Nuclear Terrorism

Sabotage and Terrorism of Nuclear Power Plants

On Wednesday October 17, 2001, three F-16 fighter jets orbited the Three Mile Island Nuclear Plant because of a "credible threat" stating that an attack would occur by air or by land. The Harrisburg International Airport re-opened at 1:00am Thursday when the threat had been deemed non-credible. Get the story from the York Daily Record or from Reuters (Adobe Acrobat format)


North Gate

Why won't this NRC approved vehicle barrier prevent a terrorist truck bomb attack?   

Nuclear Regulatory Commission Chairman Ivan Selin tells a congressional committee that a bomb in the parking lot is "not our problem." 1993





The threat of nuclear terrorism most often brings images of a city totally flattened and incinerated by a nuclear bomb. While many focus on the problems associated with stolen weapons-grade nuclear materials, particularly those originating from the former Soviet Union, the greater threat may actually be an attack against a nuclear power plant. Terrorists would be able to skip the formidable task of assembling or stealing a nuclear bomb. There are more than a few terrorist experts who believe that a nuclear power plant will be successfully assaulted before terrorists have the ability to deliver a nuclear weapon.


"The security guards at half the nuclear power plants in the United States have failed to repel mock terrorist attacks against safety systems designed to prevent a reactor meltdown. These are so-called "force-on-force" exercises supervised by the Nuclear Regulatory Commission. The NRC refuses to take enforcement action in response to the failures, and is in the process of weakening the rules of the game in response to industry complaints. Sabotage of nuclear power plants may be the greatest domestic vulnerability in the United States today. This is the time to strengthen, not weaken, nuclear regulation."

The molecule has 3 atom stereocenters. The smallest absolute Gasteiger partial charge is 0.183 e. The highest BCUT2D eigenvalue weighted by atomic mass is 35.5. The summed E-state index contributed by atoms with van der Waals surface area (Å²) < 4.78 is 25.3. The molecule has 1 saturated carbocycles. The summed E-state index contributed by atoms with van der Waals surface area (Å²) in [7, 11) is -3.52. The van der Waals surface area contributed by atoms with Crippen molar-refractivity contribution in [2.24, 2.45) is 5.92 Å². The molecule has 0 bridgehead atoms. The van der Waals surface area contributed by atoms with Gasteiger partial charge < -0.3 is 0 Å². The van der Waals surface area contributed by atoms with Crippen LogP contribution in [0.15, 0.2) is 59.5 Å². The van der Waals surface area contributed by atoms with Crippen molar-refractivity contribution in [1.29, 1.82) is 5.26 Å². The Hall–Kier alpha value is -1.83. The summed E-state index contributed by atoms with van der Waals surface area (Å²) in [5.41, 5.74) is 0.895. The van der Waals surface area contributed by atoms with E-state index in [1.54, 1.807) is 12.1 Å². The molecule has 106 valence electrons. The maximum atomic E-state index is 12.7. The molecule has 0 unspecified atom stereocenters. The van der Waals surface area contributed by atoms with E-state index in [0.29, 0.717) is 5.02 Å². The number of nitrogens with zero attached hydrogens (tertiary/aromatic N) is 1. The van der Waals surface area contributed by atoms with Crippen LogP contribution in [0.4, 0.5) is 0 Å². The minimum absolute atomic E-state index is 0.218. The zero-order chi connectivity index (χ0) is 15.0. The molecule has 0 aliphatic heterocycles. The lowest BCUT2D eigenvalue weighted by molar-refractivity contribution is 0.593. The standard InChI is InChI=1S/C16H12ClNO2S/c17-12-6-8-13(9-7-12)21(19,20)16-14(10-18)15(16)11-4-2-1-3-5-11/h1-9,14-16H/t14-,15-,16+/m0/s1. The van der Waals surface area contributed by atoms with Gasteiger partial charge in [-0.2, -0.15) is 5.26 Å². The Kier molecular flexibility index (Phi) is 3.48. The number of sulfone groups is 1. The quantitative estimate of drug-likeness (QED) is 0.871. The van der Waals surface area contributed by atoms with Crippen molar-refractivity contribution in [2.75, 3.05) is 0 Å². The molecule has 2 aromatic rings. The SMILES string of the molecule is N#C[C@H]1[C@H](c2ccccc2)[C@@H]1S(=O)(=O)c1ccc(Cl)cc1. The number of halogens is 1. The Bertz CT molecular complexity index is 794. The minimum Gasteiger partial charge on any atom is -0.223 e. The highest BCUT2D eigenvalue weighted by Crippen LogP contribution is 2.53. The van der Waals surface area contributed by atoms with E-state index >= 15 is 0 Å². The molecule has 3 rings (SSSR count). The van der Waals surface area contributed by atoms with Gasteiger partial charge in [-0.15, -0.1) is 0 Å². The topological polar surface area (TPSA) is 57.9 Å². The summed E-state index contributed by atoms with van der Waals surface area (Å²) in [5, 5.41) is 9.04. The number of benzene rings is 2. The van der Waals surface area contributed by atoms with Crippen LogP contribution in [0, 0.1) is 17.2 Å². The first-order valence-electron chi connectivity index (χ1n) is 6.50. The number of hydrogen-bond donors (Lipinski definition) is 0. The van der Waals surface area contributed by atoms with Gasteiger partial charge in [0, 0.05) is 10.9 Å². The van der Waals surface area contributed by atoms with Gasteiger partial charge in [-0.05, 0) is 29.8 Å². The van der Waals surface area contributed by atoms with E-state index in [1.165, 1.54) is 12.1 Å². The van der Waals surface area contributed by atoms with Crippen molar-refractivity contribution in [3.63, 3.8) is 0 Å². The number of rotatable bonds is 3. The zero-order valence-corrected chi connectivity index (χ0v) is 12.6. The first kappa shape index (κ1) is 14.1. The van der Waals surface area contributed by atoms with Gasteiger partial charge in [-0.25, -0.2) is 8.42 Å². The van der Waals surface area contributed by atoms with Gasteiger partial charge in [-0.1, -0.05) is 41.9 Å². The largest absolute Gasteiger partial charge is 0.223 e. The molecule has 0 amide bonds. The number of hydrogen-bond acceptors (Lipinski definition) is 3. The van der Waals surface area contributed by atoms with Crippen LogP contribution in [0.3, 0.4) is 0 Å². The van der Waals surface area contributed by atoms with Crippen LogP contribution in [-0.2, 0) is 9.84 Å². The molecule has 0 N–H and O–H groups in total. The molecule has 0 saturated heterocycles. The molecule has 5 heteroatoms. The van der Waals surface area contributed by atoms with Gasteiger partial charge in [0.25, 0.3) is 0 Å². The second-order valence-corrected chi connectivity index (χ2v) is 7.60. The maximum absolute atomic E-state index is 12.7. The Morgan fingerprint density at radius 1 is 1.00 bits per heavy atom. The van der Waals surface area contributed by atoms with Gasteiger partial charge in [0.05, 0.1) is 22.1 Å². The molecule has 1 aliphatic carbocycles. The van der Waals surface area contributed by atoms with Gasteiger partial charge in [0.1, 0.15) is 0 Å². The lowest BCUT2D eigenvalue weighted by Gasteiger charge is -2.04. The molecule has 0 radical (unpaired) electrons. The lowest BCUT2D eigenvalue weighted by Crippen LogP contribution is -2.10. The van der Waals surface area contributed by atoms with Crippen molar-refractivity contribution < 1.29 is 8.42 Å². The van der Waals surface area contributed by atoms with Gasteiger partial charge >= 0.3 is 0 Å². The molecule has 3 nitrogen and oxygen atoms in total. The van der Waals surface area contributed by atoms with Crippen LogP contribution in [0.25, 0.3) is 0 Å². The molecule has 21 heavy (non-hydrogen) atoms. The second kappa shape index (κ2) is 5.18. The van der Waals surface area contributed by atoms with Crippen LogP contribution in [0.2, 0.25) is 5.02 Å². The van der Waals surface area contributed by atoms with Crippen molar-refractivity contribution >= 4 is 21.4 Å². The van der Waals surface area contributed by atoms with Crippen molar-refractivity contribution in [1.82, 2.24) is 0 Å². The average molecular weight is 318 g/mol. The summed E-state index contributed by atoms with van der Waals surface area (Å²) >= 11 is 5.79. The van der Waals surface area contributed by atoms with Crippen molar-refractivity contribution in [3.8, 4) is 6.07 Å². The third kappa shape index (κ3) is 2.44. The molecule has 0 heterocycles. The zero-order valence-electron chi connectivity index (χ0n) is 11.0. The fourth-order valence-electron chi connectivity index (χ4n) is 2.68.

Paul Leventhal
Commencement Address Franklin & Marshall College 2001


 "America's Defense Monitor" (PBS)
The Center for Defense Information Paul Leventhal of the Nuclear Control Institute says that nuclear plants provide means for a nuclear attack

Considering the fact that a nuclear plant houses more than a thousand times the radiation as released in an atomic bomb blast, the magnitude of a single attack could reach beyond 100,000 deaths and the immediate loss of tens of billions of dollars. The land and properties destroyed (your insurance won't cover nuclear disasters) would remain useless for decades and would become a stark monument reminding the world of the terrorists' ideology. With more than 100 reactors in the United States alone, if one is successfully destroyed, just threatening additional attacks could instill the sort of high-impact terror which is being sought by a new breed of terrorists.

 Many nuclear "watchdogs" are convinced that nuclear plants are the "soft-underbelly" of national security and represent attractive targets to enemies of the United States who do not have sophisticated weapons of war. The "Physicians for Social Responsibility" have called nuclear plants "land mines waiting to be stepped upon." Currently, the United States Nuclear Regulatory Commission does not require commercial nuclear power plants to defend against "Enemies of the United States." There is no potential for a thermo-nuclear explosion at an electrical generating nuclear plant, but a powerful steam explosion could suddenly eject enormous amounts of radioactive particles into the atmosphere.

The US Nuclear Regulatory Commission has a long history of security problems. Federal oversight committees and reports by the US Government Accounting Office have been extremely critical of security within the nuclear power industry. Because of recent events and the continuing vulnerabilities which must be addressed; and because the NRC has now reduced certain security regulations, we believe it is now necessary for public disclosure and public pressure to compel the NRC to close these security gaps.

The Nuclear Control Institute, The Committee to Bridge the Gap, and more recently Three Mile Island Alert has successfully lobbied the NRC to finally require vehicle barriers. But, the new regulations are a watered-down version of what is really necessary to preclude a truck bomb attack.

Nuclear weapons designer Ted Taylor says it it easy to turn a nuclear plant into a nuclear weapon.